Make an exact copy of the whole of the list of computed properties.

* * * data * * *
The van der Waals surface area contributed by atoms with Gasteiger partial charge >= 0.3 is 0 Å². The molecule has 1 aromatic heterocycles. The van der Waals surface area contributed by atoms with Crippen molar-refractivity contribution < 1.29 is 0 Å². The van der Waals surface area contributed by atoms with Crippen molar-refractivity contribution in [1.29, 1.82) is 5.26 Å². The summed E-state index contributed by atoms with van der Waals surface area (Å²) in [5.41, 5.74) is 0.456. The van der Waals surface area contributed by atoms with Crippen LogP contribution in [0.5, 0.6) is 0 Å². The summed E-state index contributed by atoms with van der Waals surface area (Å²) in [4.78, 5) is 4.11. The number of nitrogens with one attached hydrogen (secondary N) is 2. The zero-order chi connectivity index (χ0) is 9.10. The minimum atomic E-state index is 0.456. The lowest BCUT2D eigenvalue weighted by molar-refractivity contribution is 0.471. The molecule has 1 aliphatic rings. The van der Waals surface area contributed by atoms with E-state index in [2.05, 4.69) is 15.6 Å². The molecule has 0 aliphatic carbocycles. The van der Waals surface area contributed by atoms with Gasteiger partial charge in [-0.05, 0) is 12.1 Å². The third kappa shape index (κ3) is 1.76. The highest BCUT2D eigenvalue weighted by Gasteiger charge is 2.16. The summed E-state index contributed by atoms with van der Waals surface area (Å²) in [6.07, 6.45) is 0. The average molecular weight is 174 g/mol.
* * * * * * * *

The van der Waals surface area contributed by atoms with Gasteiger partial charge >= 0.3 is 0 Å². The molecule has 1 aromatic heterocycles. The van der Waals surface area contributed by atoms with Crippen molar-refractivity contribution < 1.29 is 0 Å². The van der Waals surface area contributed by atoms with Crippen molar-refractivity contribution in [1.29, 1.82) is 5.26 Å². The summed E-state index contributed by atoms with van der Waals surface area (Å²) in [5.41, 5.74) is 0.456. The van der Waals surface area contributed by atoms with Crippen LogP contribution in [0.5, 0.6) is 0 Å². The summed E-state index contributed by atoms with van der Waals surface area (Å²) in [4.78, 5) is 4.11. The number of nitrogens with one attached hydrogen (secondary N) is 2. The zero-order chi connectivity index (χ0) is 9.10. The minimum atomic E-state index is 0.456. The lowest BCUT2D eigenvalue weighted by molar-refractivity contribution is 0.471. The molecule has 1 aliphatic rings. The van der Waals surface area contributed by atoms with E-state index in [2.05, 4.69) is 15.6 Å². The molecule has 0 aliphatic carbocycles. The van der Waals surface area contributed by atoms with Gasteiger partial charge in [-0.05, 0) is 12.1 Å². The third kappa shape index (κ3) is 1.76. The highest BCUT2D eigenvalue weighted by Gasteiger charge is 2.16. The summed E-state index contributed by atoms with van der Waals surface area (Å²) in [6.07, 6.45) is 0. The average molecular weight is 174 g/mol.